Miscellaneous
    Enemy at the Gates
    Glory
    Last of the Mohicans
    Richard III – A horse! A horse! My kingdom for a horse!
    Saving Private Ryan
    Where Eagles Dare – the quietest Nazi-killing movie ever

  • http://spoonfulofhahne.com The Dane

    Oh yeah, I just rewatched some of Howl’s Moving Castle over the weekend so that my daughter could start picking up non-English verbal sounds and that should really be on my list somewhere because it’s a fantastic war movie. (Not in the Top 10, but definitely in the 20 below. Maybe I’d drop off Enemy at the Gates or Dawn Patrol or The Great Escape.)

    It really is impressive how Miyazaki makes a kids movie and posits the terrors of war as a second-tier theme. Watching Howl grin tightly as a passing battleship flies by and hear him mutter good-naturedly “Stupid murderers” was a great moment. The level of resignation toward human nature present in that moment as well as his determination to halt that nature’s vector is rewarding for those with ears to hear (i.e., probably not the children watching the film).

  • http://goannatree.blogspot.com Goannatree

    Time for a throw-down me thinks!

    I enjoy good movies to and i’ve found more than a few in the war movie genre that I could watch again…..(smile).

    Your top 10 has challenged me to go and see the 8 i haven’t seen (and i thought I’d seen alot already) and i was going to be all complimentary about the list!

    But, (tongue in cheek) I just can’t do it….Thin Red Line…man, what are you thinking. Please justify said inclusion further.

    Because…if i were to put together a top ten list of the wordst wat movies of all time, The Thin Red Line would be on it (Private Ryan probably would too…for the record). The red robin was so fay. It just reeked of “nomination hunter.” That and its historicity is way off and that bugs me. The final point can partly be explained by the fact that I know my australian military history and most american-made war movie ignore everyone else and present a picture that is more about patriotic imperialism than foregrounding story…

    /rant over.

    I’ll come back on this again (might even write my own post about it) when i’ve finished this (blessed) chapter. Have a great day all.

  • http://goannatree.blogspot.com Goannatree

    that was meant to be worst…and sorry about the typos. Said chapter has my brain as mush

  • http://spoonfulofhahne.com The Dane

    Hey GT, here’s my justification&though it may only serve to illuminate the difference in our tastes. Also, caveat: it’s been over a decade since I saw the movie so I’m mostly going on impressions at this point.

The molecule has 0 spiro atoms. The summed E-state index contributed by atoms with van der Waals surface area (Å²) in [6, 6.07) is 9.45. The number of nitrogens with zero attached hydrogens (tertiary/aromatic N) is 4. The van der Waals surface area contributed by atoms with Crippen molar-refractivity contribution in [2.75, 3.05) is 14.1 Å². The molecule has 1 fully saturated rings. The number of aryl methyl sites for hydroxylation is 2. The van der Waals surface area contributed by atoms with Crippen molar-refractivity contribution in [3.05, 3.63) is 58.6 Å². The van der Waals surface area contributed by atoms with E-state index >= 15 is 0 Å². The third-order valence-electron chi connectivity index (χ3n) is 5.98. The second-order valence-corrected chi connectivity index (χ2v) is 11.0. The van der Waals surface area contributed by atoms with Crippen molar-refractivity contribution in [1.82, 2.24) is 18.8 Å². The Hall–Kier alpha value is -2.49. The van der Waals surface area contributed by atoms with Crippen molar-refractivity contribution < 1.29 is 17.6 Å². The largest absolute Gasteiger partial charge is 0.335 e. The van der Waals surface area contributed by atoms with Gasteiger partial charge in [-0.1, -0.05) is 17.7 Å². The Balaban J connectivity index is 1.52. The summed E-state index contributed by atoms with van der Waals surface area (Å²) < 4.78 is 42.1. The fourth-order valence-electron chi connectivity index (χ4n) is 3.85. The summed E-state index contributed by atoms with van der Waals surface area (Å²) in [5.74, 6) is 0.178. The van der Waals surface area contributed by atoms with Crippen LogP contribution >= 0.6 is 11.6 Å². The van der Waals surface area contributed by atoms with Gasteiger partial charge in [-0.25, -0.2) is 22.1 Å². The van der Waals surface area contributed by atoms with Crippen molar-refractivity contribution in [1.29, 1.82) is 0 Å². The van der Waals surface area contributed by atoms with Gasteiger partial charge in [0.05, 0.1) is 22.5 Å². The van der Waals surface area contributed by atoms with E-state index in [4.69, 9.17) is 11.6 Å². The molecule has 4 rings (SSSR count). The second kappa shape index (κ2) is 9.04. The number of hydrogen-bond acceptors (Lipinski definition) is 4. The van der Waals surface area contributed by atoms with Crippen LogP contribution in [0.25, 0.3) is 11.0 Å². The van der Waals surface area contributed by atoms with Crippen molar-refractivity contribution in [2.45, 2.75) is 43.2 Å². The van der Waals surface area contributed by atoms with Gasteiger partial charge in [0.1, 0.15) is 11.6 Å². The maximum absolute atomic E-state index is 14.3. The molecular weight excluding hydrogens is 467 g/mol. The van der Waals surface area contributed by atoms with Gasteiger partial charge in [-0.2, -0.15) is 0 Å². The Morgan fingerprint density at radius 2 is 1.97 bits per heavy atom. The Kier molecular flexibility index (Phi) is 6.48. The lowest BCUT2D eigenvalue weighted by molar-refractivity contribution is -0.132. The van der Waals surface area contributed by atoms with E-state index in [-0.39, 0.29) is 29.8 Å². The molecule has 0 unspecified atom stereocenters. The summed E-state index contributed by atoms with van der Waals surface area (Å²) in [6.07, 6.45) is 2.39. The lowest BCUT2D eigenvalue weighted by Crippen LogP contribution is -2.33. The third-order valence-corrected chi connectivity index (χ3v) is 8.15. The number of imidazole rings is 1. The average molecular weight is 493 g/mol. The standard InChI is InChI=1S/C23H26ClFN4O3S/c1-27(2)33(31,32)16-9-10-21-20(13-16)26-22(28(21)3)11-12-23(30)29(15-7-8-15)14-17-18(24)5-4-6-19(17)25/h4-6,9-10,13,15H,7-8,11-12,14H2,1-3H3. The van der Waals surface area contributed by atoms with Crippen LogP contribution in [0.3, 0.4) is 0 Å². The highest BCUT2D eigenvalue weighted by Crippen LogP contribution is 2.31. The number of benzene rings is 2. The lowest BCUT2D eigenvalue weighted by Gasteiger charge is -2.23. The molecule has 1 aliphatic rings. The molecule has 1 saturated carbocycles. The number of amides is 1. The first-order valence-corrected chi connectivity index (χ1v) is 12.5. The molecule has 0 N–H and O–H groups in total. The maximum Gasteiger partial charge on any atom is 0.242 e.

For me, historicity was not an object because it wasn’t an object of the film to present a historical situation. The Thin Red Line could have been an invasion of any Pacific island by any army at any time during the modern era. The point, then, was something outside of its particulars.

    As I recall, the film was about the kinds of people who get sucked into such endeavors and their motivations, dreams, etc. But more than that, The Thin Red Line was about how even outside of war, the human horror that drives wars to come to reality exists and motivates. It was a movie about the inadequacies of the human soul and how even paradise can be diminished by human presence. That seemed to be the whole point to the AWOL guy’s story to me. And that seems a worthwhile observation.

    As for the rest of it, it was beautifully filmed (if memory serves), which is a nice bonus—especially in our era of desaturation, quick cuts, and shakey cams.

    Honestly, The Thin Red Line is the only one I wasn’t sure about including on the list (mostly because I don’t really remember it) so I don’t take any umbrage for your disdain for the film.

    If I had to recommend three of my ten for must-see status, they would be Das Boot, Grave of the Fireflies, and Snow Falling on Cedars. If I were to recommend two more? Fog of War for its treatment of 20th century military endeavors and Twelve O’Clock High for being an older war film that actually has something to say and isn’t just mere propaganda.